Latest posts by techwriter (see all)
- How Start to Learn RoboHelp? - October 28, 2016
- English Grammar – How to Use LIE and LAY Correctly - October 26, 2016
- How to Count the Number of Days with an Incident and Chart with Running Averages in MS Excel - October 19, 2016
When Judith Swan was a PhD student in molecular and cell biology at the Massachusetts Institute of Technology (MIT), her research on specialized microtubules in chicken cells went pretty smoothly. But despite expert guidance and advice from her advisor, “when it came time to write, nobody had very much to say,” Swan recalls. Swan was essentially told to write up her research, then was edited, critiqued, and told to try again. “We teach writing by stochastic processes—the random walk,” she says.
After finishing her PhD at MIT, Swan made her way to Duke University, where she attended a workshop on improving scientific writing presented by the linguist George Gopen. “Oh my goodness,” Swan recalls thinking, impressed by how Gopen and his colleagues talked about effective writing in science. “This is an amazing language.” She was soon engrossed in an “informal postdoc” with Gopen to pick up on his perspective.
She realized that the entrenched paucity of guidance in scientific writing has led to a body of scientific literature that is often poorly written and opaque. Now an assistant director for scientific and technical writing in Princeton University’s writing program (open to scientists and nonscientists), Swan aims to change that. Success in science, she says, “takes as much skill with language as it does working in a laboratory.”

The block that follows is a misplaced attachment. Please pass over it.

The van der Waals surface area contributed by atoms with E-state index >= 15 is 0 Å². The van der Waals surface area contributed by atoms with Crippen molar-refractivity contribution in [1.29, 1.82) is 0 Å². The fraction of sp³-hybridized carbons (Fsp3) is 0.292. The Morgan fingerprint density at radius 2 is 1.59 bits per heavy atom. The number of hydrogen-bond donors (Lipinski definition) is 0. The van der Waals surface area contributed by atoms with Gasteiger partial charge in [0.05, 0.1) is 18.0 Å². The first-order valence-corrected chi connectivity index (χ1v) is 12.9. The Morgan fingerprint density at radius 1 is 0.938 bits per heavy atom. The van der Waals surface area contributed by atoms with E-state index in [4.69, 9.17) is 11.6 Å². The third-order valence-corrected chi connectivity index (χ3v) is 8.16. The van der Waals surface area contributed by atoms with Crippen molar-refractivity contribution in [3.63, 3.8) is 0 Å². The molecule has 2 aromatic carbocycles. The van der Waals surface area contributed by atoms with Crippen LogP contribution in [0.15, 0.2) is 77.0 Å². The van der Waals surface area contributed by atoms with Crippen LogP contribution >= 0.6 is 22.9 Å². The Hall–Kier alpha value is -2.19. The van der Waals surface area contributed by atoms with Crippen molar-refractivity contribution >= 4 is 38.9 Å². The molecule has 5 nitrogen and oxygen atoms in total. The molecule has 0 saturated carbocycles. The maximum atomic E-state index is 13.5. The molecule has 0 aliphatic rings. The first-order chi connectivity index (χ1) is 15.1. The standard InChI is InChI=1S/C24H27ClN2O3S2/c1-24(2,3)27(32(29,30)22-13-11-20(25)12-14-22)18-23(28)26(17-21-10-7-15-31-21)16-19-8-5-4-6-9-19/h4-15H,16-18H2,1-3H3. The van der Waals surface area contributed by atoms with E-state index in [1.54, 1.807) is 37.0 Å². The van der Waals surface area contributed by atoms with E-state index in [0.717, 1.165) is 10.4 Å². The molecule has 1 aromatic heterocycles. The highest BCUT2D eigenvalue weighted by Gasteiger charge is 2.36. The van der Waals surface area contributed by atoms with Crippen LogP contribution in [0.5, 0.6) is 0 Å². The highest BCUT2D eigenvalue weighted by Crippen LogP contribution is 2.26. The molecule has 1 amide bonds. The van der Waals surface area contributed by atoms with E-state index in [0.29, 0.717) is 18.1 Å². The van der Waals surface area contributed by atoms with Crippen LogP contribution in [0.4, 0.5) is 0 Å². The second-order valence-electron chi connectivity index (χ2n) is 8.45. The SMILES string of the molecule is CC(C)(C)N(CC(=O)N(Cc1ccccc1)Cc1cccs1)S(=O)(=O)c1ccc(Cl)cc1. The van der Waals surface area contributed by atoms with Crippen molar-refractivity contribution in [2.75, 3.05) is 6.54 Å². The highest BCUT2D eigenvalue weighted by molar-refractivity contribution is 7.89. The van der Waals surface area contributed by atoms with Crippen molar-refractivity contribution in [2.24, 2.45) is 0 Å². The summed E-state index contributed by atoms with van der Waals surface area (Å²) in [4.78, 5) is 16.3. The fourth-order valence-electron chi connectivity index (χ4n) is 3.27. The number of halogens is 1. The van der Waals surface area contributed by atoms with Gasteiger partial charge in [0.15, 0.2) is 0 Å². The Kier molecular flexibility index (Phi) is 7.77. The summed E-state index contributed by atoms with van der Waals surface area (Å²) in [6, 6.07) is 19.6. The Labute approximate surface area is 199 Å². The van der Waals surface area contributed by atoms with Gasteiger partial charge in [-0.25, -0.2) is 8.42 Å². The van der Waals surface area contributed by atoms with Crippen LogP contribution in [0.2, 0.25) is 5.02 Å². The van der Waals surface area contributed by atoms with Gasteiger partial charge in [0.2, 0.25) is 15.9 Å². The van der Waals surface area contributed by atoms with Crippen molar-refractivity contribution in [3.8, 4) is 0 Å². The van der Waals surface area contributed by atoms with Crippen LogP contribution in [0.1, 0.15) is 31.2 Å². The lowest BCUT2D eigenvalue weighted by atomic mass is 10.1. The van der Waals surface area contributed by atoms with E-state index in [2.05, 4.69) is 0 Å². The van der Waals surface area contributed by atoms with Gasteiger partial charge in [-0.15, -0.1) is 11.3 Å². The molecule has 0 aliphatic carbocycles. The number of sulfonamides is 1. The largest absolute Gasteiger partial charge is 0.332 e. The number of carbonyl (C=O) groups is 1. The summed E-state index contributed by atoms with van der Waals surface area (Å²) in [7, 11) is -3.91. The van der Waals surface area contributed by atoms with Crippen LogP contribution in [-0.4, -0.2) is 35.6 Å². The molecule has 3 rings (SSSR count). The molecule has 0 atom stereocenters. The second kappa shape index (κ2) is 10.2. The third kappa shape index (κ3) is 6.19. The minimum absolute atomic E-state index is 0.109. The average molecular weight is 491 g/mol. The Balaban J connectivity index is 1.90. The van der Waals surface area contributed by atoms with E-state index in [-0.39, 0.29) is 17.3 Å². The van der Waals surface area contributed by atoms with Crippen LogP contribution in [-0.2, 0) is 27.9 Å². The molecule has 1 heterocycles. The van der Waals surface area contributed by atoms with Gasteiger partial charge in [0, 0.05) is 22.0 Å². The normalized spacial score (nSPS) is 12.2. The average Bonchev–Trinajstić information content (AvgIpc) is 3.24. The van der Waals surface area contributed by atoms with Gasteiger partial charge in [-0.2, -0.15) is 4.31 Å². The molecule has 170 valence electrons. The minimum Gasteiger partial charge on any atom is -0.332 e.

The cardinal rule of writing, says Swan, is to focus on the reader, which doesn’t mean dumbing down manuscripts. “The real readers that matter are the peer reviewers,” she notes. “Peer reviewers are specialists and for them to get excited, you’re going to be speaking a language that is not necessarily accessible to the average reader.” The trick is to write manuscripts that answer very specific technical questions while presenting the information in a palatable and fluid way. This involves creating a delicate balance between providing too much and not enough contextual information, Swan says. “It’s hard to find the right balance,” she says, “people are working in a very complex environment with very few guidelines.”